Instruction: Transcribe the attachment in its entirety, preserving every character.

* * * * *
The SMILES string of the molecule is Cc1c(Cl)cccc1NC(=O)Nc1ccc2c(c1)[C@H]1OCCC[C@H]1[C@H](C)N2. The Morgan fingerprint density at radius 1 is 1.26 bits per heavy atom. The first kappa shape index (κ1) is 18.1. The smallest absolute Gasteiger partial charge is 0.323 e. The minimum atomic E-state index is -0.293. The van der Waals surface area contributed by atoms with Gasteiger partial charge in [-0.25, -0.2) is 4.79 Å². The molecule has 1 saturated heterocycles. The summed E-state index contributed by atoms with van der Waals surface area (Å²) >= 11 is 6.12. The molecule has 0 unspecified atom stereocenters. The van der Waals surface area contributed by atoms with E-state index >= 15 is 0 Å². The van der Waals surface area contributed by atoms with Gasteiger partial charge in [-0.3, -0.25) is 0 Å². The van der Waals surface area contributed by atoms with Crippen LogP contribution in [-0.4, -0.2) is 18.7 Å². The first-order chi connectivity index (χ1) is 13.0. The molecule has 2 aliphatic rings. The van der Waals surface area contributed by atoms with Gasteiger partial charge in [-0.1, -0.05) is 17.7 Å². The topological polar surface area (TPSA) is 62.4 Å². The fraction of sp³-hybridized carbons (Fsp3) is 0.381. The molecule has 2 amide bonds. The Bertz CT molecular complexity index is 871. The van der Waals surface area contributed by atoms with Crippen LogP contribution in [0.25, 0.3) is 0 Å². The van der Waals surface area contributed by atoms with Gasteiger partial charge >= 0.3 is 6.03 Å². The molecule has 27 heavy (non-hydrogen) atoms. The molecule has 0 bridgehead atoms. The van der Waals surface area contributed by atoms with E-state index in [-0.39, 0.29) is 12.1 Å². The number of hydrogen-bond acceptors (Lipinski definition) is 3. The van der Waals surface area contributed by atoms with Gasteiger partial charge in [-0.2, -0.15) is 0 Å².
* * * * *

The SMILES string of the molecule is Cc1c(Cl)cccc1NC(=O)Nc1ccc2c(c1)[C@H]1OCCC[C@H]1[C@H](C)N2. The Morgan fingerprint density at radius 1 is 1.26 bits per heavy atom. The first kappa shape index (κ1) is 18.1. The smallest absolute Gasteiger partial charge is 0.323 e. The minimum atomic E-state index is -0.293. The van der Waals surface area contributed by atoms with Gasteiger partial charge in [-0.25, -0.2) is 4.79 Å². The molecule has 1 saturated heterocycles. The summed E-state index contributed by atoms with van der Waals surface area (Å²) >= 11 is 6.12. The molecule has 0 unspecified atom stereocenters. The van der Waals surface area contributed by atoms with E-state index >= 15 is 0 Å². The van der Waals surface area contributed by atoms with Gasteiger partial charge in [-0.3, -0.25) is 0 Å². The van der Waals surface area contributed by atoms with Crippen LogP contribution in [-0.4, -0.2) is 18.7 Å². The first-order chi connectivity index (χ1) is 13.0. The molecule has 2 aliphatic rings. The van der Waals surface area contributed by atoms with Gasteiger partial charge in [-0.1, -0.05) is 17.7 Å². The topological polar surface area (TPSA) is 62.4 Å². The fraction of sp³-hybridized carbons (Fsp3) is 0.381. The molecule has 2 amide bonds. The Bertz CT molecular complexity index is 871. The van der Waals surface area contributed by atoms with Crippen LogP contribution in [0.25, 0.3) is 0 Å². The van der Waals surface area contributed by atoms with Gasteiger partial charge >= 0.3 is 6.03 Å². The molecule has 27 heavy (non-hydrogen) atoms. The molecule has 0 bridgehead atoms. The van der Waals surface area contributed by atoms with E-state index in [-0.39, 0.29) is 12.1 Å². The number of hydrogen-bond acceptors (Lipinski definition) is 3. The van der Waals surface area contributed by atoms with Gasteiger partial charge in [-0.2, -0.15) is 0 Å².